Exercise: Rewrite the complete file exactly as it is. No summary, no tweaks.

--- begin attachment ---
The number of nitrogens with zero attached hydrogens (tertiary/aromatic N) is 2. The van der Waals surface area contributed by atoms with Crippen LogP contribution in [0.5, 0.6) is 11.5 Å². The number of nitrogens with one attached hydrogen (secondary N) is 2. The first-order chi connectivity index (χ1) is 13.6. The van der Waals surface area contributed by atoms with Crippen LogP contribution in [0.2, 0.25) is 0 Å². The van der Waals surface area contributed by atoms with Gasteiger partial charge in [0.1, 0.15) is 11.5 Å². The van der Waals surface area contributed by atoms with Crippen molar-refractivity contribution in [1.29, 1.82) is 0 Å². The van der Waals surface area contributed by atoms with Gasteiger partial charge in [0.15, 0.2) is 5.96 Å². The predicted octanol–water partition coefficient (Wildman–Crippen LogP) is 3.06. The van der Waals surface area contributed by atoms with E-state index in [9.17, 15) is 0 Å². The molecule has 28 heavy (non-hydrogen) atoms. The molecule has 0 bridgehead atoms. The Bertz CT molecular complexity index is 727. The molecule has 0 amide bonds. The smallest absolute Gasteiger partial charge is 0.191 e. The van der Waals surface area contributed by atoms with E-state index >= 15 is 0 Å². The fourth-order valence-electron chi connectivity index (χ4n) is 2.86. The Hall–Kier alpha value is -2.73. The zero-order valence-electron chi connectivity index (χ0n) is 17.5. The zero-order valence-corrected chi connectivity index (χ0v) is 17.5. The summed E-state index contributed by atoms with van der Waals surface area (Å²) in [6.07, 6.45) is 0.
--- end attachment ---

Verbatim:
The number of nitrogens with zero attached hydrogens (tertiary/aromatic N) is 2. The van der Waals surface area contributed by atoms with Crippen LogP contribution in [0.5, 0.6) is 11.5 Å². The number of nitrogens with one attached hydrogen (secondary N) is 2. The first-order chi connectivity index (χ1) is 13.6. The van der Waals surface area contributed by atoms with Crippen LogP contribution in [0.2, 0.25) is 0 Å². The van der Waals surface area contributed by atoms with Gasteiger partial charge in [0.1, 0.15) is 11.5 Å². The van der Waals surface area contributed by atoms with Crippen molar-refractivity contribution in [1.29, 1.82) is 0 Å². The van der Waals surface area contributed by atoms with Gasteiger partial charge in [0.15, 0.2) is 5.96 Å². The predicted octanol–water partition coefficient (Wildman–Crippen LogP) is 3.06. The van der Waals surface area contributed by atoms with E-state index in [9.17, 15) is 0 Å². The molecule has 28 heavy (non-hydrogen) atoms. The molecule has 0 bridgehead atoms. The Bertz CT molecular complexity index is 727. The molecule has 0 amide bonds. The smallest absolute Gasteiger partial charge is 0.191 e. The van der Waals surface area contributed by atoms with E-state index >= 15 is 0 Å². The fourth-order valence-electron chi connectivity index (χ4n) is 2.86. The Hall–Kier alpha value is -2.73. The zero-order valence-electron chi connectivity index (χ0n) is 17.5. The zero-order valence-corrected chi connectivity index (χ0v) is 17.5. The summed E-state index contributed by atoms with van der Waals surface area (Å²) in [6.07, 6.45) is 0.